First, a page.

Now there are a lot of great swords out there but honestly we can’t all have the Ferrari of katanas so we find the best katana within our price range. If you happen to be able to afford one of the previous katanas I mention on this page then go for it. I have friends that have some of these more expensive katanas (hence my familiarity with them) and they will vow anyone who’s got a few thousand to buy one of the more expensive katanas.

The reason I love the Tori Elite is that it is practical, yes it’s still almost $1,000 however it is worth every penny. This is my primary katana and favorite that I own.

The balance point on this blade is 5″ down from the tsuba which for me is perfect. At this balance point it is easy to recover from each swing quickly without wearing your arms out. The bo-hi runs the entire length of the blade which allows for lighter faster cuts.

Best Katana Under $1,000

The biggest perk of the Tori Elite that places it on my list as the best katana under $1,000 is the steel composition used in forging the blade. It uses ASSAB K120 C Swedish steel which is from as you’d guess…Sweden where their iron ore quality is exceptional and has lesser impurities than steel that may be coming form other countries.

As wonderful of a sword as the Tori Elite is it must be know that it is not Nihonto since it’s not made in Japan nor made by a Japanese swordsmith. The Tori Elite is a Paul Chen design produced by Hanwei which is based in Dalian China, so if you’re looking for Nihonto you’re probably best looking at one of the previous swords I mentioned.

I do provide more of an overview on my earlier post talking about the top 3 katana reviews as determined by my friends and I if you would like to read that as well.


  • Overall Length: 40″
  • Blade Length: 28.5″
  • Tsuka: 11″
  • Weight: 2.6 lbs
  • Price: Usually ~$1,000
Best Katana Under $1,000 - Tori Elite Review


Just because I believe these are some of the best quality blades for the price ranges I’ve assigned them to doesn’t mean everyone will agree. Each student of various martial arts practices in their own way and has their own preference for the sword type they like. Additionally I do not own each of the swords I mentioned here, though I have used some mentioned.

My post here on the best katana is merely meant to be an expression of my thoughts of what I’ve seen in-person or online and isn’t intended to be professional advice by any means. If you are hesitant on what katana to get I always recommend talking with your sensei to find a sword that truly will be the best katana for you. Good luck in your search!

Best Samurai Gifts For a Martial Arts Enthusiast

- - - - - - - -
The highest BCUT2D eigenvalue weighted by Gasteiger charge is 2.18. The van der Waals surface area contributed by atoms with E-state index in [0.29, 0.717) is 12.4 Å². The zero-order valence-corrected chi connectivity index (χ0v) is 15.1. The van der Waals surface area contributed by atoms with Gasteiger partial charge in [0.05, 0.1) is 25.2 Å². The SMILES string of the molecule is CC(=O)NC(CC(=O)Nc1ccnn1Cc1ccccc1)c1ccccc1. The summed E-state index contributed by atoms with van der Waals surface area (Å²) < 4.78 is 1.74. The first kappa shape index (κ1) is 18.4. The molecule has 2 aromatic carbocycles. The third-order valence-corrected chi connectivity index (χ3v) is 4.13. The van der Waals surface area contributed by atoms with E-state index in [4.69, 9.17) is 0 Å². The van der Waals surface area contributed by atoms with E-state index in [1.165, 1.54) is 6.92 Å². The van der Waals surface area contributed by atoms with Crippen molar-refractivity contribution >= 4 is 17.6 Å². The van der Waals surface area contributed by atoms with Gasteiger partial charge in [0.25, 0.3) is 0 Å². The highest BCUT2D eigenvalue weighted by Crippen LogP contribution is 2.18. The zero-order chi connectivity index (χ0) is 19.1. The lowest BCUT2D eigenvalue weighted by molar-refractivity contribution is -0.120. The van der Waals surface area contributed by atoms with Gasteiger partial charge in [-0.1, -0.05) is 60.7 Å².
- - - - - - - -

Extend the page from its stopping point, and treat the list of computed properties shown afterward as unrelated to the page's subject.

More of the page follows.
The Best Samurai Gifts for Martial Artists

It is well known that samurai have many forms of weaponry in their arsenal used for numerous offenses and defenses of an attacker. The most common weapon of which is the well known katana sword. This sword however is only one of many weapons and equipment a samurai would have at their disposal.

In modern times I wouldn’t expect people to be walking around with all of these weapons since there’s a good chance you’ll find yourself in jail for brandishing a weapon. That however doesn’t mean you couldn’t have your own stash of samurai weapons at your home for practice.

For those with a strong interest in martial arts that may be curious on what they would need to have what I call the “samurai arsenal pack” or if you’re looking to ideas for someone else these are be top 8 best samurai gifts.

Best samurai gifts

    1.  A Custom Katana – Every swordsman (or women) should have a weapon that is custom to their liking so that it is one of a kind. Martial artists should express themselves and their inner soul through a katana that matches their personality. Making a custom katana with the katana builder program is the optimal gift for a martial artist. (Make one here)
    2. Sword Cleaning Kit – When you invest a lot of money into quality swords you should take proper care of them and be sure to thoroughly clean them. A sword cleaning kit is essential to accompany any sword purchase. (Buy one here)
    3. Hanwei Tori Elite Tanto – As the Tori Elite katana is a beautiful masterpiece so is the tanto. The backup weapon to any katana should be held to the same quality as the primary weapon. (Buy one here)
    4. Tameshigiri Mat Stand – For proper cutting maneuvers a mat stand will definitely help you prop up your target properly for the most effectiveness. (Buy one here)
    5. Thaitsuki Roiyaru Sanmai Katana – One of the top notch hand forged blades with beautiful accents, this sword would make anyone glimmer with satisfaction. (Buy one here)
    6. Tameshigiri Mat – Don’t be a fool and cut random things laying around the house. If you are serious about the art make sure you practice with the proper targets for cutting. (Buy one here)